The first step of the Constituent Assembly was the abrogation of an edict of 1781 whereby men of non-noble birth had been denied commissioned rank (1790). Thus, when many of the officers emigrated along with their fellows of the noblesse, trained non-commissioned officers, who would already have been officers save for this edict, were available to fill their places. The general scheme of reform (see Conscription) was less satisfactory, but the formation of a National Guard, comprising in theory the whole military population, was a step of the highest importance. At this time the titles of regiments were abandoned in favour of numbers, and the costly and dangerous Maison du Roi abolished. But voluntary enlistment soon failed; the old corps, which kept up their discipline, were depleted, and the men went to the volunteers, where work was less exacting and promotion more rapid. ”Aussi fut-on,” says a French writer, ”réduit bientôt à forcer l’engagement volontaire et à imposer le choix du corps.” The “first invasion” (July 1792) put an end to half-measures, and the country was declared “in danger.” Even these measures, however, were purely designed to meet the emergency, and, after Valmy, enthusiasm waned to such a degree that, of a paper strength of 800,000 men (December 1792), only 112,000 of the line and 290,000 volunteers were actually present. The disasters of the following spring once more called for extreme energy, and 300,000 national guards were sent to the line, a step which was followed by a compulsory levée en masse; one million men were thus assembled to deal with the manifold dangers of civil and foreign war. France was saved by mere numbers and the driving energy of the Terrorists, not by discipline and organization. The latter was chaotic, and almost every element of success was wanting to the tumultuary levies of the year 1793 save a ferocious energy born of liberty and the guillotine. But under the Terrorist régime the army became the rallying-point of the nation, and when Lazare Carnot (q.v.) became minister of war a better organization and discipline began to appear. The amalgamation of the old army and the volunteers, which had been commenced but imperfectly carried out, was effected on a different and more thorough principle. The infantry was organized in demi-brigades of three battalions (usually one of the old army to two of volunteers). A permanent organization in divisions of all arms was introduced, and the ablest officers selected for the commands. Arsenals and manufactories of warlike stores were created, schools of instruction were re-established; the republican forces were transformed from hordes to armies, well disciplined, organized and equipped. Later measures followed the same lines, and the artillery and engineers, which in 1790 were admittedly the best in Europe and which owing to the roturier element in their officer cadres had not been disorganized by the emigration, steadily improved. The infantry, and in a less degree the cavalry, became good and trustworthy soldiers, and the glorious campaigns of 1794, 1795 and 1796, which were the direct result of Carnot’s administration, bore witness to the potentialities of the essentially modern system. But, great as was the triumph of 1796-97, the exhaustion of years of continuous warfare had made itself felt: the armies were reduced to mere skeletons, and no sufficient means existed of replenishing them, till in 1798 the conscription was introduced. From that time the whole male population of France was practically at her ruler’s disposal; and Napoleon had full scope for his genius in organizing these masses. His principal improvements were effected in the interval between the peace of Amiens and the war with the third coalition, while threatening the invasion of England. His armies were collected in large camps on the coasts of the Channel, and there received that organization which, with minor variations, they retained during all his campaigns, and which has since been copied by all European nations. The divisions had already given place to the army corps, and Napoleon completed the work of his predecessors. He withdrew the whole of the cavalry and a portion of the artillery from the divisions, and thus formed “corps troops” and cavalry and artillery reserves for the whole army. The grade of marshal of France was revived at Napoleon’s coronation. At the same time, the operation of Jourdan’s law, acquiesced in during times of national danger and even during peace, soon found opposition when the conscripts realized that long foreign wars were to be their lot. It was not the actual losses of the field armies, great as these undoubtedly were, which led Napoleon in the full tide of his career to adopt the fatal practice of “anticipating” the conscription, but the steady increase in the number of réfractaires, men who refused to come up for service. To hunt these men down, no less than forty thousand picked soldiers were engaged within the borders of France, and the actual French element in the armies of Napoleon grew less and less with every extension of the empire. Thus, in the Grand Army of 1809, about one-third of the corps of all arms were purely German, and in 1812 the army which invaded Russia, 467,000 strong, included 280,000 foreigners. In other words, the million of men produced by the original conscription of 1793 had dwindled to about half that number (counting the various subsidiary armies in Spain, &c.), and one hundred thousand of the best and sturdiest Frenchmen were engaged in a sort of civil war in France itself. The conscription was “anticipated” even in 1806, the conscripts for 1807 being called up before their time. As the later wars of the Empire closed one by one the foreign sources of recruiting, the conscription became more terrible every year, with the result that more réfractaires and more trusted soldiers to hunt them down were kept in non-effective employment. Finally the capacity for resistance was exhausted, and the army, from the marshals downward, showed that it had had enough.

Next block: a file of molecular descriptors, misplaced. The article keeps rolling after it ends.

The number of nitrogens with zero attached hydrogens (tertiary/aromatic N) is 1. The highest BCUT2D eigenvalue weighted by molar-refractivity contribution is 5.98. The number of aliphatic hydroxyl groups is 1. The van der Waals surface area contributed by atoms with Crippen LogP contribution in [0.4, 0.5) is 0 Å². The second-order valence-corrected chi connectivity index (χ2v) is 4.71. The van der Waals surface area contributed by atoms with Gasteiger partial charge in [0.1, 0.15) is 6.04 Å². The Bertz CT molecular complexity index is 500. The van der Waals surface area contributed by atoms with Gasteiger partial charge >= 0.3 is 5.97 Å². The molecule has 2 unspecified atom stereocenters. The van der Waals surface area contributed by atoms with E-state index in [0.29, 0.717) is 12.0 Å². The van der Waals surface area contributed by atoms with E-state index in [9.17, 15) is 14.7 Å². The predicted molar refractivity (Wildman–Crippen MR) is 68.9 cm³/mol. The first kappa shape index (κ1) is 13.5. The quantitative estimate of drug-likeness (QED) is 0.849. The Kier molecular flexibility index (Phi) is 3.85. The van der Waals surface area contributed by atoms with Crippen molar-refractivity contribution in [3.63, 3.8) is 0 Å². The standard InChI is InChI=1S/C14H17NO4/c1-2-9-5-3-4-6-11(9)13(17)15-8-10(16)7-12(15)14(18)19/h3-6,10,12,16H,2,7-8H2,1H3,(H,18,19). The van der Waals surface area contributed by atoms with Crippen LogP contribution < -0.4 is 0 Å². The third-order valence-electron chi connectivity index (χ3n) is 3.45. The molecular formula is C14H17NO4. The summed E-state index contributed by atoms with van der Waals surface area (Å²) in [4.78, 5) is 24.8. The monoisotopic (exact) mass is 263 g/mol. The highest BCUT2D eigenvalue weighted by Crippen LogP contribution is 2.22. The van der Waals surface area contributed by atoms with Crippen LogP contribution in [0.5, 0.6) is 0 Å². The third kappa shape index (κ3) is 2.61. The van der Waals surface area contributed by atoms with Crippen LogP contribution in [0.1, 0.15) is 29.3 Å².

85. One of the first acts of the Restoration was to abolish the conscription, but it had again to be resorted to within three years. In 1818 the annual contingent was fixed at 40,000, and the period of service at six years; in 1824 the contingent was increased to 60,000, and in 1832 to 80,000. Of this, however, a part only, according to the requirements of the service, were enrolled; the remainder were sent home on leave or furlough. Up to 1855 certain exemptions were authorized, and substitution or exchange of lots amongst young men who had drawn was permitted, but the individual drawn was obliged either to serve personally or find a substitute. The long series of Algerian wars produced further changes, and in 1855 the law of “dotation” or exemption by payment was passed, and put an end to personal substitution. The state now undertook to provide substitutes for all who paid a fixed sum, and did so by high bounties to volunteers or to soldiers for re-engaging. Although the price of exemption was fixed as high as £92, on an average 23,000 were claimed annually, and in 1859 as many as 42,000 were granted. Thus gradually the conscription became